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Thursday, November 12, 2009 God and Country
I suspect there is limited value in analyzing the Fort Hood shooting from the standpoint of religious duty and doctrine. You can infer things about specific acts from the general categories to which they belong, but it's risky business going the other way, from the specific to the general. If you understand America well, it helps you understand George W. Bush. If, however, all you know is George W. Bush, you should not thereby consider yourself an expert on America (a point on which some of our friends around the world were not always clear). Major Hasan's alleged acts are his own; they are not data points for understanding Islam any more than Eric Rudolph's are for understanding Christianity.
That said, it was interesting to read what Daniel Larison wrote about religious and civic duty, in response to Rod Dreher's contention that any faithful Christian, Muslim, or Jew must be willing to obey God first and country second (though Dreher rather confusingly says that an American Christian is most never faced with this dilemma). Here's Larison:
Would these [Orthodox] Christians [in the U.S. Armed Forces, fighting against Serbia] have been in the right to turn on their comrades? Absolutely not. Even though the attack on Serbia was completely unjustifiable and morally wrong, Orthodox Christians pledged to U.S. and NATO military service would have been obliged at the very least to remain loyal to their governments. If there were a severe conflict between their obligations to their fellow Christians and their duty, they would either have to resign or at least refuse to engage in hostilities...
Treason and mutiny, which are the actual crimes that Hasan committed in addition to murder, are not justified by one’s political views of what is being done to one’s co-religionists by the government. As I understand it, only if the government demanded apostasy and the abandonment of the faith would Christians be required to resist or disobey a legitimate government.
There's plenty more, and it's a good post to read in full. Larison's take on this issue is in line with the state church tradition he confesses (Orthodoxy) and you would find variations on this same theme repeated by adherents to the other state church traditions--Lutherans, Roman Catholics, and Anglicans most notably. The state may compel anything but direct apostasy, and in that case the Christian's only recourse is to a kind of passive disobedience.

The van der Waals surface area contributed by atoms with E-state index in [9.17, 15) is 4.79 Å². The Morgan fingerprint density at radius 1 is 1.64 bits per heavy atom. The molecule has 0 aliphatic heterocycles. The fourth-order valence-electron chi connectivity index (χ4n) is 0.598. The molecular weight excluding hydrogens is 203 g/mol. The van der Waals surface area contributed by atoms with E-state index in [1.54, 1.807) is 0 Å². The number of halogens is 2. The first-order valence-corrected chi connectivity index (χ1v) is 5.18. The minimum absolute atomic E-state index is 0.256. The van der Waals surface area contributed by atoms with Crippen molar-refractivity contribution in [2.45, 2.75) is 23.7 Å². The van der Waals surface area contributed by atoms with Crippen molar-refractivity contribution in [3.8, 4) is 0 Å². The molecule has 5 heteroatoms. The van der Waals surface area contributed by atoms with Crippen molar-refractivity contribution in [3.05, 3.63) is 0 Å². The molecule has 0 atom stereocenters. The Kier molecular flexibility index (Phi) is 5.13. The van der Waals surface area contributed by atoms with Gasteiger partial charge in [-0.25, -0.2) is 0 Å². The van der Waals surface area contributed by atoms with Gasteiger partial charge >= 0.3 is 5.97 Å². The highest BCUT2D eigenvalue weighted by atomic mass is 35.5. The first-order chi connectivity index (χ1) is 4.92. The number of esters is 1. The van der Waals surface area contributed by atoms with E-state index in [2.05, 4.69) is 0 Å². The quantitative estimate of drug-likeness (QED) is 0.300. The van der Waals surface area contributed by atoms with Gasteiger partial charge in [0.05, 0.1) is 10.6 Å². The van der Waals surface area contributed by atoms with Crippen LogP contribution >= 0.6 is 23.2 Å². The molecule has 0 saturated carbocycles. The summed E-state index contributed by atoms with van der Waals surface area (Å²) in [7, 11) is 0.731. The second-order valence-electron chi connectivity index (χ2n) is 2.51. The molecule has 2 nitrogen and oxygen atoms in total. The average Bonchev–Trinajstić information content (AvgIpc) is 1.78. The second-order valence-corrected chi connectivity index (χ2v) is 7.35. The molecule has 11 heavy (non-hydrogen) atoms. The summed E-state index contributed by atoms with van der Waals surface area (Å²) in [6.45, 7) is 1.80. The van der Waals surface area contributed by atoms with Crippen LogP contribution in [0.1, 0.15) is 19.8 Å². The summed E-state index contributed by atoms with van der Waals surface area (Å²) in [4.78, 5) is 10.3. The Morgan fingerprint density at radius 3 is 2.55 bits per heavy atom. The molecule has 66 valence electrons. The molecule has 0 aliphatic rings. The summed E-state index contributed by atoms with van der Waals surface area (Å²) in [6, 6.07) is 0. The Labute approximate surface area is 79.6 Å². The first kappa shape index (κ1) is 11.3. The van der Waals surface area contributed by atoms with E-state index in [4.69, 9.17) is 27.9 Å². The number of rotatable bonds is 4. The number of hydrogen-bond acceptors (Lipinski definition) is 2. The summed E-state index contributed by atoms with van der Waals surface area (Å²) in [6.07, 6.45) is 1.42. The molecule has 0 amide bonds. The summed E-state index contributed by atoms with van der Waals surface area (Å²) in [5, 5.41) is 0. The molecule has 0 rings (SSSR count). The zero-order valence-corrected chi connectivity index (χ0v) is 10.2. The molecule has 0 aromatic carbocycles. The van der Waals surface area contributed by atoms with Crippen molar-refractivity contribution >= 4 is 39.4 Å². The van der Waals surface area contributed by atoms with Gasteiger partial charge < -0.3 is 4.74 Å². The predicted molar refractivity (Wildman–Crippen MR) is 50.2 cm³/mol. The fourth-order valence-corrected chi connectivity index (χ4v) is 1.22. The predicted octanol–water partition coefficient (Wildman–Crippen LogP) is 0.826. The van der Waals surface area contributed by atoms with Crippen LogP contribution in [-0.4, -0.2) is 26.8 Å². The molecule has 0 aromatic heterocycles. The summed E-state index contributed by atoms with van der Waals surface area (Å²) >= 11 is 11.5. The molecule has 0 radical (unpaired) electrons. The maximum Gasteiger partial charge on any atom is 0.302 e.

But what constitutes apostasy? One of the major advances in Christian thought in the last century was the insistence that human laws like those enforcing segregation did, in fact, deny and reject the God of the Bible. It is hard to imagine a more perfectly godless act than employing a weapon that vaporizes a whole city in a moment, in that it exalts the power of human beings over life and death to a kind of Satanic perfection.
Yet are all the faithful individually deputized to judge which acts the state may and may not lawfully require of us? That doesn't seem right, either. This is why Calvin, who was much more accepting of the possibility of civil disobedience and revolution than Luther and the Catholics, insisted that resistance to the governing authority could come only from duly-constituted magistrates, not from private citizens. An individual may protest peacefully and suffer the consequences, but she may not, on this understanding, act to subvert the governing authority unless her office requires it.
All of this was on my mind as I watched the movie Valkyrie this week. It was a much better film than I expected, though it hardly dwells on the ethics of trying to overthrow one's own government by assassinating its head. As cultural symbols, Hitler and Nazism exist in part to suspend our usual moral categories, and this makes some sense. Despite the constant neocon refrain of "Munich," Hitler really was a figure unique in both his malice and his irrationality. At the time, however, especially for Germans, it was not necessarily so easy. The Valkyrie conspirators were not only taking grave personal risks, they were making an ethical calculation that most of us would find very, very difficult: to assassinate their own head of state and whomever else happened to be near him in order to seize control of the government and sue for peace with their country's military enemies. The Christian who gave this the most sustained thought (he had a lot of time to do so in prison) was Dietrich Bonhoeffer, who had reluctantly moved from a principled Christian pacifism to actually participating, in a minor way, in the conspiracy against Hitler.
Bonhoeffer concluded that the responsible Christian's task in evil times was not to extricate himself from spiritual danger through passivity but to do what he could to ensure human survival. Violence and even treason may be required of us, he reluctantly surmised. This is more or less the conclusion that Von Stauffenberg and his co-conspirators must have reached in order to do what all of their training, as patriots and officers, told them not to do. As Bonhoeffer's Ethics makes reasonably clear, this is not a problem that can be solved by some kind of fixed principle. It always involves terrible risk, not just to your life--which is assumed, for Bonhoeffer--but to your very soul.
To be clear, none of this has anything to do with shooting up a room full of one's fellow soldiers. There is no justification for that, especially not when there are non-violent ways to protest available. That's why it's all the more important to be clear about what we celebrate and what we condemn when we encounter attempted acts of cathartic violence, whoever the perpetrator and targets may be.1:46 PM
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